Hyôshito Rinchû kills officer Riku near the Temple of the Mountain Spirit
Hyôshito Rinchû sanshinbyô no mae ni oito riku gukô o korosu

Image["Hyôshito Rinchû"]

Colour print from woodblocks, with spattered white pigment (gofun) and burnishing (shômenzuri).
Ôban format vertical diptych.
Publisher: Matsui Eikichi. 1886.
Keyes 492

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Click here for detail of falling snow


This subject is from the Chinese novel Shuihu zhuan (The Water Margin), known in Japanese as Suikoden, which tells of the legendary exploits of a group of Chinese brigands during the Northern Song dynasty (1101-26). It was retold in a popular Japanese novel illustrated by Hokusai, and was the subject of Kuniyoshi's first set of warrior prints in 1827. Yoshitoshi had made earlier prints based on Suikoden, and was evidently attracted by the anti-establishment theme.

Click here for other Suikoden prints.

Hyôshitô Rinchû (Lin Chong) had been as imprisoned by the minister of war, Gao, but his sentence was commuted to service as a guard at a remote army camp. Still desiring his death, Gao sent one of his officers, Riku (Lu) to arrange Rinchû's murder, but with the stipulation that he make it look like an accident. Riku set fire to Rinchû's guardhouse (seen in the distance), but Rinchû was at that time sheltering from the cold in a nearby temple. He was therefore able to surprise his intended assassin and kill him.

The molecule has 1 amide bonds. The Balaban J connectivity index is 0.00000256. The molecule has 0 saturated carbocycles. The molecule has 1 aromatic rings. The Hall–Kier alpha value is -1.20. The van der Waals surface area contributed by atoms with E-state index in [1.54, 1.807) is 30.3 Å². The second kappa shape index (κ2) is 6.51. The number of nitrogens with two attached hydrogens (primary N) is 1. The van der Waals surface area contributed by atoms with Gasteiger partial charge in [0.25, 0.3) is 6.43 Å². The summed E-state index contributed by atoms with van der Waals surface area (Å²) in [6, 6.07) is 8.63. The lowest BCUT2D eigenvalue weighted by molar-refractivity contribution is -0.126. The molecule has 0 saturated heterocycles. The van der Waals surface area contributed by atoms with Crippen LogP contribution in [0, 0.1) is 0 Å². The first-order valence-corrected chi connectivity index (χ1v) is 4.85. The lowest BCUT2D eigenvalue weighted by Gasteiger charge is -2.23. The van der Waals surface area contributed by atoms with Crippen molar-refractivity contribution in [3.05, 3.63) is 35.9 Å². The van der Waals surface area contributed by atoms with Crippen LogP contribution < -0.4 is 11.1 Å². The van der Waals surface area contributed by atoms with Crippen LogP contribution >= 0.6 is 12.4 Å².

The atmosphere of the landscape is heightened by the use of white pigment (gofun) spattered onto the surface of the print, evoking falling flakes of snow.

Purchased from the Rylands Fund with a contribution from the National Art Collections Fund, 2003
P.26-2003


The Fitzwilliam Museum : Introduction

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